Khushboo Mattoo, displaced from Kashmir in 1990, talks about the hope that abrogation of Article 370 gives to those Kashmiri Pandits who wish to return to their homeland
I can still recall the night of January 19, 1990 when my family, and thousands of other Kashmiri Pandits, packed whatever little we could carry and left for a safe roof. Our lives were at stake. Pandits were being threatened, a lot of them kidnapped and warned to leave the Valley or face consequences. Distraught families left in buses, trucks and Tata Sumos, to live in shanty camps of Jammu and beyond.
Since then, it has been a journey of struggle and survival. A community which was 100 percent literate, never imagined that they would be left in the lurch at one unholy stroke of midnight. The exodus also initiated the process of Islamization of Kashmir. Probably, that was the plan. Thus, as a Kashmiri Pandit, all I want is that my community should be able to return to their homeland and rebuild our lives without a shred of fear. Kashmir is incomplete without Kashmiri Pandits.
The abrogation of Article 370 and 35A brought hope for people throughout the country and particularly to Pandits. The regressive Article debarred women who were domiciles of J&K but got married outside the state from getting property rights. The West Pakistani refugees or the Valmikis who were staying in the state for decades could not be called as domiciles of J&K. But now that problem is resolved too.
No one can compensate Pandits fully for their loss. What the government can do is to make the process of rehabilitation comfortable for Pandits, both in terms of jobs and property. Maybe if we get on a rapid pace of development, the youth in our families will be able to find jobs in Kashmir. The common man of Jammu-Kashmir wants to see food on his plate and a corruption-free administration. It appears to me that the Centre has set the ball rolling.
Having said that, I know the return of Pandits to Kashmir is not easy. Returning to a homogenous Valley where 28- or 30-year-olds have never seen a Hindu in person and where the term secular is alien to public life – will be a challenge. Pandits are understandably afraid to return. Wahan darr kar rahne me kya fayda (What is the point in living under perpetual fear)? We hear news of sarpanchs, political leaders being killed every day. Pandit families will be easy targets. Who would want to return in this environment? There must be social acceptability as well. The process of reverse migration has to be gradual and the Valley citizens have to be welcoming.
In the last 30 years, Kashmir has become a milch cow. Every government and political party has milked it to their benefit. They are clueless about our struggle and how we channelised our anger, with hard work and our learning, to better our lives instead of picking up the gun. This doesn’t make us weak; it makes us stronger. The guns will fall silent, not the pen.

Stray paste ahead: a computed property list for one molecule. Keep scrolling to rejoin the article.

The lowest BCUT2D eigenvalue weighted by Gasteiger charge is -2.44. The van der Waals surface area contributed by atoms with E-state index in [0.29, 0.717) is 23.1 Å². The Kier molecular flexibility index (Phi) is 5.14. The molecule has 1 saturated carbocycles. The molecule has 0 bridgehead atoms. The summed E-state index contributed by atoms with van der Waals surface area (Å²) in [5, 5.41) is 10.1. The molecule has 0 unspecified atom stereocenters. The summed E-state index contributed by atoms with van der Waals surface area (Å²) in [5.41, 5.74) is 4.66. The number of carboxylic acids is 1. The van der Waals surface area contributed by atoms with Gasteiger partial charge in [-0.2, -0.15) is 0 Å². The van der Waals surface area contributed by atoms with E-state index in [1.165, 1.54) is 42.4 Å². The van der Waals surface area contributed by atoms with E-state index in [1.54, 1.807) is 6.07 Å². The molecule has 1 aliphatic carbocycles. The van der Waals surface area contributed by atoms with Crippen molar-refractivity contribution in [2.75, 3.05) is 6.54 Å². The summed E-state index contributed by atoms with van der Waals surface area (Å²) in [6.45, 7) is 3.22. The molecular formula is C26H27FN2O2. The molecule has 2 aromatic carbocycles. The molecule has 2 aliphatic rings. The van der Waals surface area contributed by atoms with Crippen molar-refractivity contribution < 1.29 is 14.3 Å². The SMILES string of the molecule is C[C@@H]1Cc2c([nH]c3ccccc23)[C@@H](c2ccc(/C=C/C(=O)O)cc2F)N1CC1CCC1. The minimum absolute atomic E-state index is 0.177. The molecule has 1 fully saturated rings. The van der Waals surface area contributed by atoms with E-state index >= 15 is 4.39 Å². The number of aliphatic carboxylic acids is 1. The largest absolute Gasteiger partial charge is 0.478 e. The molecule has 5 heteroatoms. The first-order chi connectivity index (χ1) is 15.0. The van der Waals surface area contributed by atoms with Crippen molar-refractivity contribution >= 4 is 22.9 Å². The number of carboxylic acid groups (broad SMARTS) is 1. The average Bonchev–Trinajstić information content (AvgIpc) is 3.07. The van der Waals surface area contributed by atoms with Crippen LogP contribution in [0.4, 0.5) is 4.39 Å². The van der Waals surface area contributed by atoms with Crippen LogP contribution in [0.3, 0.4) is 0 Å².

There are people who say that by coming out of a violent Valley, Pandits got better job opportunities and quality of life. I want to tell them that Pandits lost more than they gained. Nobody is happy when one gets uprooted from their homeland. They all remember life back there so vividly. I speak to a lot of Pandits on a daily basis and half of the time we are only talking about Kashmir. Whether a Kashmiri Pandit is staying in America or Australia, he knows everything about Kashmir. He knows when it snows in Kashmir. He celebrates ‘Nausheen’, the first snowfall of the season year after year.
Whenever I get a chance I go to Kashmir, the first thing that strikes me is that everyone is talking in my mother-tongue. It is like homecoming, connecting with the land. This cannot happen anywhere else. A lot of my friends in Kashmir often invite us but it hurts to be treated as a guest on your own land. Who knows if we were in Kashmir, how prosperous it would have been, how healthier our families would have been. Nobody can reverse the tragedy.
I have travelled extensively in the Valley in the past five years. I would like to tell the young Pandits (or youth of any community) to visit the place themselves to know what it is like to be in Kashmir. It is not as bad as one may have imagined. The hospitality and ambience are heartening. I am not saying they should get involved politically but they should at least know about their heritage and culture. It is very important.
– As told to Mamta Sharma